His face was broad with a large nose and deep-set eyes. He wore baggy pants and an ill-fitting shirt. A threadbare coat covered him even though the early August heat was sweltering outside. His skin was ruddy, like a man who’d lived his life in the bottle. Or the hue of a creature that many humans refused to believe existed, unless they were under seven years old. A dokkaebi. The kind of goblin that graced the pages of folktales and myths. And the kind of thing that Junu was. Though, Junu was the first to point out that there were different kinds of dokkaebi and if anyone was to do their research, they’d know that. Junu was a chonggak dokkaebi, the only ones made to be charming.

The ones made so beautiful they could woo anyone they pleased. So, even though the thick-muscled, slow-witted creature in front of him shared the name dokkaebi, Junu would never call it kin. “I think I might have something to help you with your . problem,” Junu said delicately. He didn’t want to give the dokkaebi an opening to start explaining the gruesome plan he wanted to enact. “Good,” the dokkaebi mumbled. “I didn’t know if you would. I’ve never heard of one of our kind having to be a merchant.” “Ah, I see,” Junu said calmly, though inside he burned from embarrassment and annoyance. Embarrassment because most dokkaebi, despite their horrendous hygiene and taste, looked down on him.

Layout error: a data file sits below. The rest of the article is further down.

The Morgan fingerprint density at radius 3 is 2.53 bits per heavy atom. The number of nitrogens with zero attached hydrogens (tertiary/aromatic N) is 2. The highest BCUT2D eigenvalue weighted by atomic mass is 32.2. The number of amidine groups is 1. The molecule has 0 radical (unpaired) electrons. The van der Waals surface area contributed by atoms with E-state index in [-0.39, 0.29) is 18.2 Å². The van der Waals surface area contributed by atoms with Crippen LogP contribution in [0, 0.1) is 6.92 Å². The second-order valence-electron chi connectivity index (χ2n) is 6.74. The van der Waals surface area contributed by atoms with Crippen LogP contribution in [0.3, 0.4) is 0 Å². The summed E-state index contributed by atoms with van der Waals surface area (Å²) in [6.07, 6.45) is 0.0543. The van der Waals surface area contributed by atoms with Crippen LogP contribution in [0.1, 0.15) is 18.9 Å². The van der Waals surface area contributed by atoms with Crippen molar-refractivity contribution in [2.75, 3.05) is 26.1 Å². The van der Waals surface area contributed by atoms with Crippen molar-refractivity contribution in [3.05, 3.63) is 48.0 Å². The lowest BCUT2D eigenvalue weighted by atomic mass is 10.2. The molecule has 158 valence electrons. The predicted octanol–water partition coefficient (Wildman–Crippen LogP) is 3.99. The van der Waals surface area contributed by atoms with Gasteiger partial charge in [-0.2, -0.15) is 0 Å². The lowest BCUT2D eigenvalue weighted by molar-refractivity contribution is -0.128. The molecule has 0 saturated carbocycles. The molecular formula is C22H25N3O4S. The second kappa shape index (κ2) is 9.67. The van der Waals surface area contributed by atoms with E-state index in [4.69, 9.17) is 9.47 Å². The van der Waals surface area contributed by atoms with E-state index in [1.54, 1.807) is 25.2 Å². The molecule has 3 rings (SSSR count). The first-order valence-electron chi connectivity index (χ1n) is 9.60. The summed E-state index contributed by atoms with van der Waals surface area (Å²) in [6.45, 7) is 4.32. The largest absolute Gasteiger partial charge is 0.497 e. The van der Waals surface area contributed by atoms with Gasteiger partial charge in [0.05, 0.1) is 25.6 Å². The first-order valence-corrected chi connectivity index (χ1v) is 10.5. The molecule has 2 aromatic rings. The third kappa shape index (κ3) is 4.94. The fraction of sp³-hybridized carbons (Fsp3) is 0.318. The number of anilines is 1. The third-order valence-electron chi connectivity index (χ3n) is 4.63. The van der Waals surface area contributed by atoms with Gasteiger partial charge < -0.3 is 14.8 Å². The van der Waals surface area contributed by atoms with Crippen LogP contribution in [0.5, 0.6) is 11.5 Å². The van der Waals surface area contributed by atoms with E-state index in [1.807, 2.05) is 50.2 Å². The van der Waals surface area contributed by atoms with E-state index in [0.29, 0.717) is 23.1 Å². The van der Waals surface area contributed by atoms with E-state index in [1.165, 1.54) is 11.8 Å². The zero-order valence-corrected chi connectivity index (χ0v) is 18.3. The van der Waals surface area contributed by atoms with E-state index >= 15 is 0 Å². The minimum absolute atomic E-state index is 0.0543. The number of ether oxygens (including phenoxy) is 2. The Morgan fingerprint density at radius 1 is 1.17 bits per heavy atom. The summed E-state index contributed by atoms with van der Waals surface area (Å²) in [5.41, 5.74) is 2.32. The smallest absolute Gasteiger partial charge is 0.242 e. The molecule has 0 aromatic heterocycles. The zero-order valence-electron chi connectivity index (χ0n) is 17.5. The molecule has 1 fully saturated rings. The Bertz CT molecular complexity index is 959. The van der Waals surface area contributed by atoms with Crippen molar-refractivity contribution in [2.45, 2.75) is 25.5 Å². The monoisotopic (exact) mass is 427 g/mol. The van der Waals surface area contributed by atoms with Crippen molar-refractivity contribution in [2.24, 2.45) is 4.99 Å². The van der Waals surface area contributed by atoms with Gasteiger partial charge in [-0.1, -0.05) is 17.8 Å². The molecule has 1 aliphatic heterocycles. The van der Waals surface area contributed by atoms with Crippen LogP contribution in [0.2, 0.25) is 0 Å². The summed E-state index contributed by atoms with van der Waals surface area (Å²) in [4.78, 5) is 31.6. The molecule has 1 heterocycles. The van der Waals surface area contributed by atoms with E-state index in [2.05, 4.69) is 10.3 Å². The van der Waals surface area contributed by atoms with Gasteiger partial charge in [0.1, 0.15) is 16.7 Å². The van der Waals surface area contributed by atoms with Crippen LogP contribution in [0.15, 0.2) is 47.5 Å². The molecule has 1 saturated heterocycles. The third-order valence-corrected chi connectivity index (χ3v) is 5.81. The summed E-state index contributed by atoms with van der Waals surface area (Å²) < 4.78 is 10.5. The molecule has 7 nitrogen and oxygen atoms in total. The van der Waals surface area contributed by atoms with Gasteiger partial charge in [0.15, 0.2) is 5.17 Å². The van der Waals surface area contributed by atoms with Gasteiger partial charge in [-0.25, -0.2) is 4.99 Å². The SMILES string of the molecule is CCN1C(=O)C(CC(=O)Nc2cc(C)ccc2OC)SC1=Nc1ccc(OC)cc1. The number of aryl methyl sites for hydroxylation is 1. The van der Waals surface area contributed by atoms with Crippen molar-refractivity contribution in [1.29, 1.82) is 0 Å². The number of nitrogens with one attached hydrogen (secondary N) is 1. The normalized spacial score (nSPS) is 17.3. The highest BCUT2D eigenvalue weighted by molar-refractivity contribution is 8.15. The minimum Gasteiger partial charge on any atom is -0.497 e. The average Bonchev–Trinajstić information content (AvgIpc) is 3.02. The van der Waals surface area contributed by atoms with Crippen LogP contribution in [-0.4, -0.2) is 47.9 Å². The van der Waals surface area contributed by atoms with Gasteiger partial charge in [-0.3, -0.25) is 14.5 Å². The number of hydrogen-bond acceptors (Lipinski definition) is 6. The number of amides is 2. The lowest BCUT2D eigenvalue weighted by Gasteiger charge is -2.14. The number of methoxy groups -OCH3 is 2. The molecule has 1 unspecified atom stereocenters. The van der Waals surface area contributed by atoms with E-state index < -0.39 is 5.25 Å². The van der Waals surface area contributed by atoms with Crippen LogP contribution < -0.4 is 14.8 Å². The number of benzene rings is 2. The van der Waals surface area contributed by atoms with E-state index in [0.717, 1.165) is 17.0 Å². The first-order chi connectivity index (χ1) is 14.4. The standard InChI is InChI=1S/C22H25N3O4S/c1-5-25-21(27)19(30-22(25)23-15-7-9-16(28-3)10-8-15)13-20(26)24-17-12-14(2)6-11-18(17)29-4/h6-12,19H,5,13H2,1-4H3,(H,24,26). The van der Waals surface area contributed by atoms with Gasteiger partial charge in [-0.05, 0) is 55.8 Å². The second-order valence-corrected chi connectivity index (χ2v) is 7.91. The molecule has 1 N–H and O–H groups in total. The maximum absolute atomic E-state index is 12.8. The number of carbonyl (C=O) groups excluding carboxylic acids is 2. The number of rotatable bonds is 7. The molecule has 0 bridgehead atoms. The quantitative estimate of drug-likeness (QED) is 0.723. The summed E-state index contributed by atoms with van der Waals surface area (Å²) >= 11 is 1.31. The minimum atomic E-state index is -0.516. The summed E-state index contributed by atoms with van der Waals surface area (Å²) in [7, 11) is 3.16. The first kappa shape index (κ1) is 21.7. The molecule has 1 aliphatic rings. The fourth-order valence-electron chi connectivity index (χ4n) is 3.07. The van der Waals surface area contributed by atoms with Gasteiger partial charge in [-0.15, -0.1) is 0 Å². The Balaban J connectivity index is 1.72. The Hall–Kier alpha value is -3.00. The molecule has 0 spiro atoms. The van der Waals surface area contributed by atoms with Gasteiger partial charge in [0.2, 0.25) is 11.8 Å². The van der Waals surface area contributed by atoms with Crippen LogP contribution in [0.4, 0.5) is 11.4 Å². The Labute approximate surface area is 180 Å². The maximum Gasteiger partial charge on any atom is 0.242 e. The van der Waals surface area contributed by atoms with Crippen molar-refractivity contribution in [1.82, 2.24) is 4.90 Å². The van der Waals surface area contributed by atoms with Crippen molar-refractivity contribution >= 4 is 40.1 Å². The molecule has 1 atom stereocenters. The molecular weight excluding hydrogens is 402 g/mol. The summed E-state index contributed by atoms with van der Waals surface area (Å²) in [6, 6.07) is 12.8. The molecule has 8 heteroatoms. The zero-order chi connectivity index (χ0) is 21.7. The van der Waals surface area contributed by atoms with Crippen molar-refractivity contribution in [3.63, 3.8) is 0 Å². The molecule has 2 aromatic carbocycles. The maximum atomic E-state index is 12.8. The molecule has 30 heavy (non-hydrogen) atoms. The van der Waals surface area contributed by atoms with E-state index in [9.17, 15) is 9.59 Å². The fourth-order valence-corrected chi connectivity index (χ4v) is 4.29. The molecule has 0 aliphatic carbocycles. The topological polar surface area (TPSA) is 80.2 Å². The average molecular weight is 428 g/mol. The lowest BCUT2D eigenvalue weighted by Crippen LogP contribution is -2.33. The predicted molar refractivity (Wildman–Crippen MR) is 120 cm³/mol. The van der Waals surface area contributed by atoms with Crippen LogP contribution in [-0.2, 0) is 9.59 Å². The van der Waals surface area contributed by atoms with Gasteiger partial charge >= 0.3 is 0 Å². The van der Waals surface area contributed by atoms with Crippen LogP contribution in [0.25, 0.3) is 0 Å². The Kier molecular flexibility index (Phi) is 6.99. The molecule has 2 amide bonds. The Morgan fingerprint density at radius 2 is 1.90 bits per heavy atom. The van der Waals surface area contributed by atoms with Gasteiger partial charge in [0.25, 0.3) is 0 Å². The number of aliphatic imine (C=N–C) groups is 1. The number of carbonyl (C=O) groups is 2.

And annoyance because he knew it shouldn’t matter to him, but it did. “Tell me, how did you come to learn of my services?” “I ain’t been quiet about my plans, and one day this guy appeared, definitely no human. But I’d never seen someone like him before. He seemed almost godlike.” “A god told you about my business?” Junu asked. “Nah, he wasn’t no god, but he just had something about him like he was above us all.” Something sparked in Junu’s mind at that. “Anyway, he told me about you, but I wasn’t sure, because buying stuff from a dokkaebi seemed like a scam.” The goblin eyed Junu. He would have been insulted, but it was true: Dokkaebi didn’t usually need to do anything menial to earn cash, even though they were known for their healthy greed.

They could summon riches with their bangmangi, a goblin staff that some of the more indelicate dokkaebi also liked to use as a club. The only thing dokkaebi liked more than money was mischief. So, to see one running a business —even a black-market one that traded in talismans—would definitely seem suspicious. Like a scam waiting to rob them of every dollar. “Oh, he actually did want me to give you a message.” The dokkaebi snapped his fingers. “He said to tell you ‘Hyuk had sent me.’ He said it would ensure good service.” “Ah, he did, did he?” Junu asked, turning to a large wooden chest to search through his wares. It also gave him a chance to hide his face and his obvious surprise.